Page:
Localization of F-Spondin

Several lines of evidence suggest that the F-spondin protein may be associated with the extracellular matrix. First, F-spondin has several clusters of basic residues that function as glycosaminoglycan binding domains in other secreted proteins. Second, F-spondin is associated with the surface of cos cell transfectants. Third, the complement binding protein properdin which consists almost entirely of 6 TSRs has been shown to bind sulfated glycoconjugates (Holt et al., 1990).

The restricted distribution of F-spondin mRNA in the embryonic nervous system contrasts with that of other secreted glycoproteins which promote neural cell adhesion

and neurite outgrowth. For example, the expression of F- spondin mRNA is more restricted than that of thrombospondin I (O'Shea and Dixit, 1988; O'Shea et al., 1990) and of tenascin/cytotactin (Wehrle and Chiqet, 1990) which appears to be widely expressed in the embryonic central nervous system. Similarly, laminin and fibronectin are expressed in many regions of the developing peripheral nervous system (Sanes et al., 1990) . One glycoprotein which has a restricted distribution during nervous system development is S- laminin, an isoform of the laminin B chain (Hunter et al., 1989a) .

The TSRs of F-Spondin may be Responsible for Neural Cell Adhesion and Axon Extension

The domains of F-spondin that mediate neural cell adhesion and neurite extension have not been mapped although several indirect lines of evidence suggest that the TSRs may be involved. First, proteolytic fragments of thrombospondin which contain the TSRs promote the adhesion of melanoma cells and antibodies directed against the TSRs domain block cell adhesion (Prater et al. , 1991) . Second, both native thrombospondin and a 140 kDa proteolytic fragment which includes the TSR domains promote the outgrowth of neurites from central and peripheral neurons in vitro (Osterhout and Higgins, 1990; Osterhout et al. , 1992; Neugebauer et al., 1991; O'Shea et al., 1991). In addition, antibodies directed against the TSR domains block neurite outgrowth on thrombospondin (Osterhout and Higgins, 1990; Osterhout et al. , 1992). Third, the plasmodial CS proteins, which contain the core domain of the TSRs also promote the adhesion of a wide variety of mammalian cells (Rich et al., 1990).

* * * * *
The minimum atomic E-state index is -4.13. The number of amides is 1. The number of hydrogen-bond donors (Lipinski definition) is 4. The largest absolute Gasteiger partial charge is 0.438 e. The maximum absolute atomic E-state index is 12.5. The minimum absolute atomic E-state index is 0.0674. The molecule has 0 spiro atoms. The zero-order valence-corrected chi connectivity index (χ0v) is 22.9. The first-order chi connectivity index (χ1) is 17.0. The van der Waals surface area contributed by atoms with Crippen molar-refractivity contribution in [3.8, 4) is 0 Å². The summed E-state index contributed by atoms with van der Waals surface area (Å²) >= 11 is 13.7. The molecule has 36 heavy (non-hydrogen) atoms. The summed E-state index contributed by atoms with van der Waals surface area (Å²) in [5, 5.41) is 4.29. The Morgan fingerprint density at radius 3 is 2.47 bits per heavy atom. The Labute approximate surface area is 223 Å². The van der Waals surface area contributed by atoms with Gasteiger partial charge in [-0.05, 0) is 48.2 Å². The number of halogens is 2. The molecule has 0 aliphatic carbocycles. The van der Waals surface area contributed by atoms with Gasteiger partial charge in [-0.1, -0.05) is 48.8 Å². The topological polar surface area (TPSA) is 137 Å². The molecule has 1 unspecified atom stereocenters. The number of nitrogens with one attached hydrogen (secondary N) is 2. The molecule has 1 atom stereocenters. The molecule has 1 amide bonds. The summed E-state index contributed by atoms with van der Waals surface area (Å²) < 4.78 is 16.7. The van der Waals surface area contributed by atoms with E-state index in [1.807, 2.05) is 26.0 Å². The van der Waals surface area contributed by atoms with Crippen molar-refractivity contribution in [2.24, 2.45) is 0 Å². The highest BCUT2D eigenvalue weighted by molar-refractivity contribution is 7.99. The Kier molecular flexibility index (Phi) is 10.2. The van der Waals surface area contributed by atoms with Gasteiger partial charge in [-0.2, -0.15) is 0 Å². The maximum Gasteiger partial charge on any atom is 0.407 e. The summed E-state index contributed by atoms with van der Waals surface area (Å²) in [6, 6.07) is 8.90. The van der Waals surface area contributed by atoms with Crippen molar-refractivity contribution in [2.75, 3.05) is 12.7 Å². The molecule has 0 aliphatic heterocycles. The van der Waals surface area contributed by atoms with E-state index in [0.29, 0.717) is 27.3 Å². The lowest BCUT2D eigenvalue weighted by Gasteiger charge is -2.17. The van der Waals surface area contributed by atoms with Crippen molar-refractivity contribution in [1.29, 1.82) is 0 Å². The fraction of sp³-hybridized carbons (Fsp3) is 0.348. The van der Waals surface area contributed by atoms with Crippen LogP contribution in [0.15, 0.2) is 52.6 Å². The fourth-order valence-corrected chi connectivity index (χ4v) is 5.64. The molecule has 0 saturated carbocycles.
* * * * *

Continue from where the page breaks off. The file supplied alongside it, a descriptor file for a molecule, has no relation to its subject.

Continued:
The adhesive properties of the CS proteins have been

mapped to the VTCG sequence (Rich et al., 1990). In addition,, the two peptides derived from the TSRs in thrombospondin that are potent attachment factors for melanoma cells also contain the VTCG sequence whereas the peptide derived from the third TSR which does not contain this sequence is not adhesive (Prater et al., 1991).

Thus, the presence of a VTCG in the fourth TSR of F- spondin suggests that this domain could be involved in the adhesive properties of F-spondin. Nevertheless, other domains within F-spondin may be involved in neural cell adhesion or neurite outgrowth. For example, the region interposed between the fifth and sixth TSP-1 repeats of F-spondin contains an LRE sequence that mediates the neuronal attachment properties of S-laminin (Hunter et al., 1989b).

The ability of neural cells to adhere to and extend neurites on F-spondin suggests that there are neural receptors for this protein. The inhibition by heparin of the adhesion of dorsal spinal cord cells and DRG neurons to F-spondin suggests that proteoglycans may constitute neuronal F-spondin receptors or may regulate receptor function.

The conservation of TSRs in F-spondin and thrombospondin also raises the possibility that receptors for the TSR domains of thrombospondin may interact with the related domains of F-spondin. There is evidence that the TSRs of thrombospondin can interact with 3 distinct classes of cellular receptors (Frazier, 1991) . First, thrombospondin and a VTCG-containing peptide from the TSR core region can bind to an 88 kDa membrane glycoprotein, GPIV, or CD36, which is present on many cell types (Asch et al., 1990, 1991). Second, thrombospondin can bind to sulfated glycoconjugates including the heparin sulfate

proteoglycan syndecan (Roberts, 1988; Sun et al. , 1989; Holt et al., 1989; Bernfied and Sanderson, 1990). In addition, the adhesion of cells to VTCG-containing peptides derived from the TSR domains of thrombospondin and plasmodial CS proteins can be inhibited by heparin and other glycosaminoglycans (Holt et al., 1990; Prater et al., 1991; Rich et al., 1991). Third, antibodies against integrins block neurite outgrowth on thrombospondin (Neugebauer et al., 1991). Since antibodies to the TSR domains of thrombospondin block the outgrowth of neurites on thrombospondin (Osterhout and Higgins, 1990; Osterhout et al., 1992) it is possible that sequences within the TSRs interact with neuronal integrins.